Touching this earth lightly


Most evenings, I take the dog for a walk near my home. This means that there is period on most days that I am reminded that I currently live in one of the most beautiful parts of the most wonderful cities in the whole world. I am very grateful for this fact. The coastline nearby, which is on Boonwurrung country, is a stunning diversity of marine, plant, bird, and reptile life. Over recent years, local community groups and responsible residents, Parks Victoria, the state government, schools and universities, and others, have worked hard to recover, re-create, care for, and protect a precious part of it.

It is heartbreaking therefore to see people despoiling the beautiful gift that is the Jawbone Marine Sanctuary. An apparently ‘forgotten and unspoilt place’, this small section of coastline is usually teeming with bird and marine life. But on warmer days, the world’s most destructive creature arrives in significant numbers, and our feathered friends are pushed to the edges. I assume the fish nick off too.

This, as they say, is the nature of things.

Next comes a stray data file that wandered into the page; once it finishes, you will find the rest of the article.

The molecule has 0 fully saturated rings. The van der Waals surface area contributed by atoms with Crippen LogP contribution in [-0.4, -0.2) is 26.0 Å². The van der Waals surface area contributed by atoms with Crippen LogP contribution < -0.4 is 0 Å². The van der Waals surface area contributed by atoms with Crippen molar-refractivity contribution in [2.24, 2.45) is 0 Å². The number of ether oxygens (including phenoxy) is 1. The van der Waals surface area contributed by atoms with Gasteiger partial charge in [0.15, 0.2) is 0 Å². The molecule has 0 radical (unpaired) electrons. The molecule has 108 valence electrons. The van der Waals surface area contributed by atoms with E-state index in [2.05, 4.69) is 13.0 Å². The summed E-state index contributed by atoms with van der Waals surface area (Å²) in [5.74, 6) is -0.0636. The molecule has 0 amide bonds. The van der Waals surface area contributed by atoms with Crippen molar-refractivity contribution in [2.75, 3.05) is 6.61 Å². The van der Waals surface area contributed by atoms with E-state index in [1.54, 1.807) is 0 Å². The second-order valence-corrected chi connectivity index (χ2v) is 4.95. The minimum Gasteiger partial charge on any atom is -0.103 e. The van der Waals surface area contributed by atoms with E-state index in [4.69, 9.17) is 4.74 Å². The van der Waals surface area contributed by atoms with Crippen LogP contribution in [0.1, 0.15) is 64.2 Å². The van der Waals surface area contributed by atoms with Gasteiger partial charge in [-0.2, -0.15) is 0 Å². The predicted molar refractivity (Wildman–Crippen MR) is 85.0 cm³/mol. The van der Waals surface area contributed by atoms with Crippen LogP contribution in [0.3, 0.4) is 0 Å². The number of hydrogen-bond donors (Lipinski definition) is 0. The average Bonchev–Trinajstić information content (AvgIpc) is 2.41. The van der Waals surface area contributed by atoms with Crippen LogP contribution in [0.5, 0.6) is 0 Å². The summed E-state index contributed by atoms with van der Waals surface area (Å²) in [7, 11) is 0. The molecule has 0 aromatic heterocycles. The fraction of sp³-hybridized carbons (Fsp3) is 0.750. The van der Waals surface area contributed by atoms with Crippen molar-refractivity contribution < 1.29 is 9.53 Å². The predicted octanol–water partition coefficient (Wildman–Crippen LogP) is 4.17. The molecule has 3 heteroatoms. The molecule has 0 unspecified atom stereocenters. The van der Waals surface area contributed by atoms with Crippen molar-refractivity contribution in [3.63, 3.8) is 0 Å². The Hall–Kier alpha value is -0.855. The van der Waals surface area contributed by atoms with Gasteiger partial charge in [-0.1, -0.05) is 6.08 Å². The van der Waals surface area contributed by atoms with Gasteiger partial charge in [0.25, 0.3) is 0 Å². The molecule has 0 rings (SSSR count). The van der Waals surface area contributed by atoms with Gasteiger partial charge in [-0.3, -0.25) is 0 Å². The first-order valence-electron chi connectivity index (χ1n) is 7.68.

It’s wonderful to see (mostly) local people enjoying this special place. But I never cease to marvel at the levels of insouciance that must be required in order to think (if thinking is indeed involved at all) that taking a dump in your own backyard might be a good thing. What kind of creature does this to its own habitat, its own world?


I stood there today and wept at what I saw. It was not for the first time. It was unlikely to be for the last time.

Love does stuff like that. I love this place. I want our great grandchildren and our neighbour’s great grandchildren to be able to love it too. I want us to live with the pelicans, swans, snapper, and urchins. Perhaps the feeling is mutual? But this means, as this country’s first people wisely put it, ‘One must touch this earth lightly’.

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